6 of 7 people found the following review helpful
An interesting account of street politics over the last 3 decades,
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This review is from: Beating the Fascists: The Untold Story of Anti-Fascist Action (Paperback)
This book covers the history of quite possibly the least known anti fascist movements to the general public, Red Action and Anti Fascist Action. The book covers the beginnings of the movement, the expulsion of members from the Socialist Workers Party to the formation of Red Action. It should be pointed out here that although AFA were a broad organisation this book is essentially Red Action in London with mention given to Manchester and the Midlands. Little mention is given to other groups within AFA.
In some ways the book is similar to the book "No Retreat" The "Other" Book on the history of AFA especially in that it is a very no holds barred account of some of the levels of violence inflicted on their right wing opponents and also some of the violence inflicted on them. The author points out that many of the recruits of the group had violent backgrounds (Some having previously done time for armed robbery for example) And where not afraid to use force against an opponent that was happy to use force (And in many cases murder) On others many of whom innocent members of the public.
Some points of criticism of the book are that while it covers the foundation of the Independent Working Class Association there is little of the political ideology of the group, what the aims and objectives are and this may be a very good reason why the IWCA has been not even close to being a left wing alternative to the far right or New Labour and why RA are viewed by many of their left wing opponents as nothing more than thugs.
Another (And similar to above) The book seems absent of any real RA engagement with the community to actually attract the working class to their ranks (Take for example their mini riot with local kids in North London who then brought in a "Black gang for reinforcements" (Presumably the local kids were white?) I am sure setting to the locals with sharpened screwdrivers and jumping up and down on a prone man on the ground won the local community white and black over to the Red Action cause). By half way through the book I ended up with the impression they were very much "Me and my mates against the world" And this can be no better confirmed by the statement of RA that they did not seek out recruits nor ask for any. Its also interesting their unswerving support for Irish republican groups yet seem to be blissfully unaware how this may effect support for them on the streets and estates of mainland Britain.
Perhaps its this lack of any real political insight in the book other than the endless regurgitation of Jewish anti fascists in the 30s as their inspiration that stands out in this book (Stark difference between they and Red Action it seems is that they were from the community and had support amongst the community) In the case of the firebombing squatters they appeared in the book to look like some kind of occupying force in a working class estate.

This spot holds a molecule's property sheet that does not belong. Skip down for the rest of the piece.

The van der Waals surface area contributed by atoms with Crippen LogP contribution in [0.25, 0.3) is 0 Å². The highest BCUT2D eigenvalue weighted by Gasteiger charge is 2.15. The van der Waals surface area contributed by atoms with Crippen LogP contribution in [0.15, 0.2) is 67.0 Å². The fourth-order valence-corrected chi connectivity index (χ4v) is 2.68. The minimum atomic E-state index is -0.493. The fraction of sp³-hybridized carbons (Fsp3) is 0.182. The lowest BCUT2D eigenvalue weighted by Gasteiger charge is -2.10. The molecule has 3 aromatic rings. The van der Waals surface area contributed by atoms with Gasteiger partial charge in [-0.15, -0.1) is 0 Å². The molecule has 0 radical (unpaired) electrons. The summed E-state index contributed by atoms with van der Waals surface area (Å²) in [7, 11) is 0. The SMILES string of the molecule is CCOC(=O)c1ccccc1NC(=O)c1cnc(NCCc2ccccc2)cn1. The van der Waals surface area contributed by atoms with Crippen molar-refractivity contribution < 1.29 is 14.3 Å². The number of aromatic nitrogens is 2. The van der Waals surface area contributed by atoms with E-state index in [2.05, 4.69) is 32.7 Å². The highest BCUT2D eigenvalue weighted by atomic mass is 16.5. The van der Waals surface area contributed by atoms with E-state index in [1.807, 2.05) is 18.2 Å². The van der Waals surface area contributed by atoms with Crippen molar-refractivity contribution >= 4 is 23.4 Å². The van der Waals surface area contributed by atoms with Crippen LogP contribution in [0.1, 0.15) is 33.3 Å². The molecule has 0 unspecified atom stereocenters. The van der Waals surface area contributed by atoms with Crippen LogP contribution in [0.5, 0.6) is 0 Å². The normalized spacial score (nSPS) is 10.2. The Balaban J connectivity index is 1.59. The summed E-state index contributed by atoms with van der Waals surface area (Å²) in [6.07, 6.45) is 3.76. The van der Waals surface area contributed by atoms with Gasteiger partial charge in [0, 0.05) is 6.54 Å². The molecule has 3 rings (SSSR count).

At the conclusion of a number of chapters in the book RA/AFA seem to be under the impression that their job is simply to physically confront the far right in order for the left to fill the vacuum yet the book is so filled with criticism of the left in general and an utter lack of any political philosophy from AFA in general or Red Action specifically you are left wondering why RA were so happy to physically defeat the far right and then move on only for the far right to come back to the very same area within a few years. I mean seriously, did nobody actually notice this in the 20 odd years of AFA activity?
Combat 18 is given a chapter and while the attempt of this is to dispel the myth of them as some kind of paramilitary super Nazis most of it covers 2 successful attacks by them on RA. Most people will be aware that they were noting more than football hooligans in different shirts but most of the chapter drifts away into conspiracy theories and quite frankly waffle.
This is a fairly well written book and the accounts are fairly graphic. RA did seem to very rarely fight unless the odds were very much in their favour (But then again since when did the far right ever do so? Firebombing innocent shop keepers, stabbing kids walking home at night, actions of cowards) At least once I read a contributor point out that when he saw the odds were even he didn't "Fancy it"
The conclusions at the end of the book cover the rise of the BNP (At the time of the book being written) In comparison to the barely noticeable IWCA. The problem is the author just like many on the left seem to have no idea why and no idea what to do about it. For all the rhetoric of them being from the working class they seem to be as unaware of the concerns of the working class as every other political party (Including the far right whose abject lack of any real policy other than "Blame the immigrants" Became instantly manifest once in any form of political power) For all the books attempt to link the past to present and for all the efforts as fighters eradicating the violent far right from the streets the political void amongst the working class is absent now as it was when RA were active.
I may have mentioned a fair few negatives about the book and there is plenty more good and bad to discuss about this book but it is still well worth a read.